TuSimple will continue its drive to Asia-Pacific in wake of autonomous truck firm’s decision to delist from Nasdaq

TuSimple will continue its drive to Asia-Pacific in wake of autonomous truck firm’s decision to delist from Nasdaq

TuSimple will continue its drive to Asia-Pacific in wake of autonomous truck firm’s decision to delist from Nasdaq

Autonomous truck company TuSimple Holdings will continue to pivot to the Asia-Pacific (APAC) region for better commercial opportunities and in line with its plan to delist from the Nasdaq exchange, said chief executive officer Lu Cheng.

TuSimple is shifting its focus to APAC, including China, Japan and Australia, where regulatory support and a strong supply chain can help the firm’s commercial goals, Lu said in a Friday interview, as the self-driving industry continues to push for profitability.

“For autonomous trucks, we have to integrate the advanced software capabilities – the virtual driver – with reliable and scalable hardware that includes the truck itself, Tier-1 components coupled with the right use case,” Lu said. “That’s one of the benefits of focusing our business more on APAC because of the maturity of the hardware supply chain.”

The company started test runs of Level 4 autonomous trucks in Japan last year, and conducted full autonomous runs – without a human in the truck – on public roads in Shanghai. Level 4 is considered to be fully autonomous driving, although a human driver can still request control, and the car still has a cockpit.

San Diego, California-based TuSimple, which carried out an initial public offering (IPO) in 2021, announced its plan to voluntarily delist from Nasdaq on Wednesday, with its last trading day on the exchange expected to be around February 7.

The company cited changes in the capital markets for “pre-commercialised companies” and significantly increased stock price volatility as part of its rationale for delisting. It also said being a private firm would help the company better navigate its transformation.

The company’s shares closed at US$0.49 on Thursday, trading around 98 per cent lower than its debut price of US$40.

Autonomous trucking firm TuSimple to exit US amid new lay-offs, focus on Asia

Lu said the company could explore another IPO down the road “when the company makes more progress and the market conditions make sense”, but it has no timeline or location in mind at the present time.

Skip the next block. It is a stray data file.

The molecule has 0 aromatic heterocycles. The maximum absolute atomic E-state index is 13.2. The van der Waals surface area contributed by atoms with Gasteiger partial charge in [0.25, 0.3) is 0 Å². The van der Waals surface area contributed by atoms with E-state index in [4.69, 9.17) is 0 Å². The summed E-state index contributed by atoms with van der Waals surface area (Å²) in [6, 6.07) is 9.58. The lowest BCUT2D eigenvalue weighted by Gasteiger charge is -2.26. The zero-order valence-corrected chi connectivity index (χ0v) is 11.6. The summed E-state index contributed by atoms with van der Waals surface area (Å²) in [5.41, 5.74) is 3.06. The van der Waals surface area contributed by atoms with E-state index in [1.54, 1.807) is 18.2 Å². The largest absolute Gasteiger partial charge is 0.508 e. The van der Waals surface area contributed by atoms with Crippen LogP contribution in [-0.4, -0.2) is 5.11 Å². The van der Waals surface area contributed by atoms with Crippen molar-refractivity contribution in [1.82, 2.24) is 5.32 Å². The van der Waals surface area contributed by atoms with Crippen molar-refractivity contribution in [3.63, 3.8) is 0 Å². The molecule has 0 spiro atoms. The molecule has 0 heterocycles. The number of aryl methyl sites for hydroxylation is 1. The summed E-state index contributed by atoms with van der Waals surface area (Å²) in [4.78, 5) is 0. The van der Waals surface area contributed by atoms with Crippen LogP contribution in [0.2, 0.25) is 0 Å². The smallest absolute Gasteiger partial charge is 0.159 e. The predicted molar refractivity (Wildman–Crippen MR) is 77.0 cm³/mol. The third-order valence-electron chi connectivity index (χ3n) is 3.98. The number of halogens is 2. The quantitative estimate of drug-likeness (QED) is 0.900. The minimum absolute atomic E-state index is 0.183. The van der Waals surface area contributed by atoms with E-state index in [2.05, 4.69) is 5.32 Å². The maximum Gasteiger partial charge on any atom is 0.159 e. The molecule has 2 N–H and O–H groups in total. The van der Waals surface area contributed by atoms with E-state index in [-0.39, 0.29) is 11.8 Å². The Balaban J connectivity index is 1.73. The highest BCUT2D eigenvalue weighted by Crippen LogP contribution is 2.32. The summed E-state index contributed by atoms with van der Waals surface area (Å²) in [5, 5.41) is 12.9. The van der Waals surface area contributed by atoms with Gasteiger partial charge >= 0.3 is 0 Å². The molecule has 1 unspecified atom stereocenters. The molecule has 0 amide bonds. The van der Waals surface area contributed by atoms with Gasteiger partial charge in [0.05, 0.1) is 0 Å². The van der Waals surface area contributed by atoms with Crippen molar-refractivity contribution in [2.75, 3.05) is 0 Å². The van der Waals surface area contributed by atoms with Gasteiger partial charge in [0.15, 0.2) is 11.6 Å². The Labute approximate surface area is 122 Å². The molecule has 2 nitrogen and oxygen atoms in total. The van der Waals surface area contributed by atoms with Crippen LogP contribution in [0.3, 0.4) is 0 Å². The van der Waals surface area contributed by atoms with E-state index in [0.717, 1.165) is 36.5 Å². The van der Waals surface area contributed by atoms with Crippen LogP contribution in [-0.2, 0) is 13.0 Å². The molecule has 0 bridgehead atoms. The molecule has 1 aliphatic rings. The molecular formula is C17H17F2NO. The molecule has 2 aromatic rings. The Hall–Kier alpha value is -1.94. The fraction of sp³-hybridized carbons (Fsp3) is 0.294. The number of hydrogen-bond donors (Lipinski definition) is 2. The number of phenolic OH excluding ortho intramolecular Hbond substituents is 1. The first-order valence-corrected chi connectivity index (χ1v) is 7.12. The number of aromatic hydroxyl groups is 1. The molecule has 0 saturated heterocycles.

TuSimple said last month that it was cutting 75 per cent of its workforce and winding down its operations in the US. The retreat comes amid further consolidation in the autonomous driving industry, with several leading players announcing lay-offs and downsizing in the past year.

Last July, Alphabet unit Waymo announced that it would slow down work in the self-driving truck field under its Via subsidiary. Last May, Embark Technology – an early proponent of self-driving truck software development in the US – delisted from the Nasdaq and went private via a merger, after running out of capital to pursue commercial production.

The lack of a clear path to profitability and real commercialisation is a challenge for the industry, which includes technology, hardware supply chain, and regulatory issues, Lu said. “Being able to move from demos and pilots to actually providing a real service that is profitable is the biggest challenge,” he added.

TuSimple reported a US$248.6 million loss from operations in the first nine months of 2023, narrowing from a US$341.7 million loss in the same period in the previous year.

TuSimple, once considered a star in the global autonomous driving sector and a leader in US self-driving truck development, has focused on Level 4 autonomy. It was also the first company to deploy autonomous trucks on pilot tests between the cities of Tucson and Phoenix in Arizona and Las Vegas, Nevada in 2018.

The company has been grappling with a US government investigation, corporate disputes and lay-offs since 2022.

The US Committee on Foreign Investment in the United States (CFIUS), an inter-agency panel that reviews the national security implications of foreign investments in the US, kicked off an investigation of TuSimple with the FBI and the Securities and Exchange Commission in 2022.

How was fired by the company’s board in October 2022 after an internal investigation, with it citing a “loss in trust and confidence” in connection with the alleged sharing of confidential information with Hydron.

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